any type of treat right out of the bag, it is too large! I purchase
large canisters of freeze-dried liver. The cubes of liver are
a little larger than dice. I cut each cube into 8 smaller cubes,
each the size of a pea or smaller! Experiment with how little
you can get away with.
is my best trick, and I credit it to myself since I thought it
up, even though I am sure many others have used it before me!
It works especially well with puppies and smaller dogs, but can
work well with larger dogs also. Go to the supermarket and buy
those tiny cans of babyfood! Buy only pure meat varieties. I use
Gerber Beef and Broth.
one jar for each dog. At training time, open the top, and hold
the jar in one hand, or keep it nearby. For each reward, simply
stick one finger into the babyfood, removing literally a "dab"
of the stuff on your finger tip, and give a lick. The babyfood
is tasty and meaty enough that a small amount will usually be
quite acceptable to most dogs as a reward, it is very easy to
dispense (no holding bits of solid food in your hand, pocket,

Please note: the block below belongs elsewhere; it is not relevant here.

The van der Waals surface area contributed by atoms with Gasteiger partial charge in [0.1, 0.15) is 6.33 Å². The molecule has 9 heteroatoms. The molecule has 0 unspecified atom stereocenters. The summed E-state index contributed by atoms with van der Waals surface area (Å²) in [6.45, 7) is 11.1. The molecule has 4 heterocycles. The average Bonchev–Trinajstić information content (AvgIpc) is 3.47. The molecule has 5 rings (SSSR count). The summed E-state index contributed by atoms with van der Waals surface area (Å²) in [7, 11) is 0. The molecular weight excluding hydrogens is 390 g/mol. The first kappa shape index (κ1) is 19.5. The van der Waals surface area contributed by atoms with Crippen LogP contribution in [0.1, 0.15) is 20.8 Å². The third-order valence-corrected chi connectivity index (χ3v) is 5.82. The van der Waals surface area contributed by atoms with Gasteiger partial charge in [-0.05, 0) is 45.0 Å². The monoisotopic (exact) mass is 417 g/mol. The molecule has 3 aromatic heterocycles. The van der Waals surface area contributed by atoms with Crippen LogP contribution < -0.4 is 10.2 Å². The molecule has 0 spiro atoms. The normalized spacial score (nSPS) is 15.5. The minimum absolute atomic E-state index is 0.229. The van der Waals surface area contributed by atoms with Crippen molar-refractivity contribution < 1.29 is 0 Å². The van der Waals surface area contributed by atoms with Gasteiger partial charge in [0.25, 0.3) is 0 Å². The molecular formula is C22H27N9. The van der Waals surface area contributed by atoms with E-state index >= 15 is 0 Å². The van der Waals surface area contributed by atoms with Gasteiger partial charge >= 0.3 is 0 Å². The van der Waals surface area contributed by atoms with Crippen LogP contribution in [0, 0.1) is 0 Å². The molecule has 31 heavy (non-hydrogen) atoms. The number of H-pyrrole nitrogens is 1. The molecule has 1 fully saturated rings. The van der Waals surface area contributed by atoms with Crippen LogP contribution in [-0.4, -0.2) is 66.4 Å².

etc.), and you use so little, you can train a medium size dog
for several days on one tiny 4 0z. can! Also, if you ever get
into target training where you train the dog to touch its nose
on a certain spot, a dab of babyfood sticks anywhere and is the
perfect tool! The only counterindication for the bnaby food technique
is if you have a SHARK who likes to bite the food out of your
hand! (BTW, a doog way to retrain this, is to close your fist
around a nugget of food. Let the dog sniff, lick, bite, whatever,
but do not open the hand and give the food until it is acting
gently. Deliver the food at first from the open palm of your hand,
and gradually work up to finger-held delivery. If biting begins
again, back the food goes into a closed fist!)
- Train all
the dogs for ATTENTION. The most important skill you will ever teach
the clicker in one hand and a food treat in the other while kneeling
or sitting in front of the sitting dog.
both arms straight out to your sides, so the clicker and treat
are on opposite sides, at about shoulder height, as far as you
can reach away from your body.
wait for the dog to look at YOU! To get the treat, the dog must
glance at your face, if ever so briefly. As soon as it does, click
and give it the treat in that other hand. Repeat at least 10 times
- If the
dog goes for the treat, or offers any unwanted behavior, ignore
it. Just put enough effort in to keep the treat away from the
dog. (Raise the arm.) Ignore everything except looking at your
face. The split second you get a glance, click and treat.
This exercise trains the dog to pay attention to you. It counteracts
the notion that the food reward is the important thing and shows
that YOU are the key to the reward. So it deemphasizes the reinforcer
and emphasizes you as the master. If done day after day, the dog